Wednesday, December 27, 2006

Reducing Crime

While it may not be an issue that grabs the attention of the public, it should be.
After nearly two years of closed-door study, a privately funded task force is sending a proposed rewrite of the state's criminal laws to Illinois legislators that would prune the massive code by about one-third.

A 1,100-page bill emanating from the Criminal Law Edit, Alignment and Reform Commission would simplify the statutes, cut many archaic references and make other corrections, panel members said. The criminal code was last overhauled in 1961, and lawmakers and governors have been tacking on amendments ever since.
There is one provision of the commission's findings that needs some serious scrutiny however, and that is this:
To curb future add-ons, the commission is expected to recommend the creation of an independent, advisory body that would evaluate criminal legislation for the General Assembly.
While this is a well-intentioned provision that is aimed at applying a throttle to the annual and ubiquitous flurry of 'get tough on crime' bills, I am not sure that having an external panel injected into the legislative process is a necessary or worthwhile precedent. Between legislators, staff, bar associations, interest groups, and the like, there should exist sufficient checkpoints to corral imprudent legislation.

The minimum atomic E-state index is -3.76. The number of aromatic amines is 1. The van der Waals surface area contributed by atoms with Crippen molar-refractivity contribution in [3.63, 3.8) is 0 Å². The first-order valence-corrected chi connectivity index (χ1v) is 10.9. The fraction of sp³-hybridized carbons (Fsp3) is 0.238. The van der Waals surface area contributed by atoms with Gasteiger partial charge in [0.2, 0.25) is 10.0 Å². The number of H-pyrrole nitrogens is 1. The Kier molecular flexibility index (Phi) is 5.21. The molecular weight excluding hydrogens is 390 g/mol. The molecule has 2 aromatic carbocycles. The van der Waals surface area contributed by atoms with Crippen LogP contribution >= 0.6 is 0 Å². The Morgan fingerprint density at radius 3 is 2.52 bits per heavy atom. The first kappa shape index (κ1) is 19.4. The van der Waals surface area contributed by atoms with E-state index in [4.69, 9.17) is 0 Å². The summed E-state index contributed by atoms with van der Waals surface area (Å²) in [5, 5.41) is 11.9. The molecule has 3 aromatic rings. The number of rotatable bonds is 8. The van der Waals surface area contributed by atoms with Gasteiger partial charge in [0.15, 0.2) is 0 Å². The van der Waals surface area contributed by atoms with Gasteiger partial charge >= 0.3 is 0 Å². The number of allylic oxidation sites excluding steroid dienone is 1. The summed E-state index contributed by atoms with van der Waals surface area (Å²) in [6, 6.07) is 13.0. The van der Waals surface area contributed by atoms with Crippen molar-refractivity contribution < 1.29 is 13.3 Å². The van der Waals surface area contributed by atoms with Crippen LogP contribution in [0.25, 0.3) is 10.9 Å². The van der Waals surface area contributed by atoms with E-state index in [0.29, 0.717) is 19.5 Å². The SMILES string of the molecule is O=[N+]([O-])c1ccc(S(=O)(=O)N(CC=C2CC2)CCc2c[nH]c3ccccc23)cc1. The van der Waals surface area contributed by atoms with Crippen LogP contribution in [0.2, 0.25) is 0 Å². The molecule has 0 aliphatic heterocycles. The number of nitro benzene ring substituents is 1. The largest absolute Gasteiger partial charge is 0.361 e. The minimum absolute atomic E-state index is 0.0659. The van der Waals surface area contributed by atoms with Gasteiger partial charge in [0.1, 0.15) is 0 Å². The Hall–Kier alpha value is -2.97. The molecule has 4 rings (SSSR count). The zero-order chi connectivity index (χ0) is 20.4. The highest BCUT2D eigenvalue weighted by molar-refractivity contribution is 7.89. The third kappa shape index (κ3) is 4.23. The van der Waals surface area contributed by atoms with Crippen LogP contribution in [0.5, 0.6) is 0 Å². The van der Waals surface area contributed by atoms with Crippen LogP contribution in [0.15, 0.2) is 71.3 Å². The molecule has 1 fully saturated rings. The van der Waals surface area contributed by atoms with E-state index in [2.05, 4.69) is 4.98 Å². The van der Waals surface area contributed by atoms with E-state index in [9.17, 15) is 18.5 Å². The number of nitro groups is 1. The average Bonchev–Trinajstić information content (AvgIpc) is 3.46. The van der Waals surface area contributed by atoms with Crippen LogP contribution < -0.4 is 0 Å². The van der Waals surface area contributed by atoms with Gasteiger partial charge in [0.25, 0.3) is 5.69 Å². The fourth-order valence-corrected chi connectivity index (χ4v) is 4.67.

But as my friend and colleague Rep. Bob Molaro points out, there is often a strong driving factor on the other side of legislative rationality.

Molaro, who chairs the House Judiciary II Committee, conceded that lawmakers tend to be prolific sponsors of crime bills. But he said they often pursue such measures with good intentions, on behalf of a constituent who has been victimized.

"Their heart's in the right place," the Chicago Democrat said. He added: "What am I going to say, it makes for a bad press release? It makes for a good press release."

The CLEAR Commission is comprised of some excellent members who have put in countless hours in order to restore some cohesiveness and consistency to our behemoth of a criminal code. I look forward to reviewing, and hopefully implementing, their final bill.

9 Comments:

At December 27, 2006 at 10:26 AM, Blogger JB Powers said...

Here is the report itself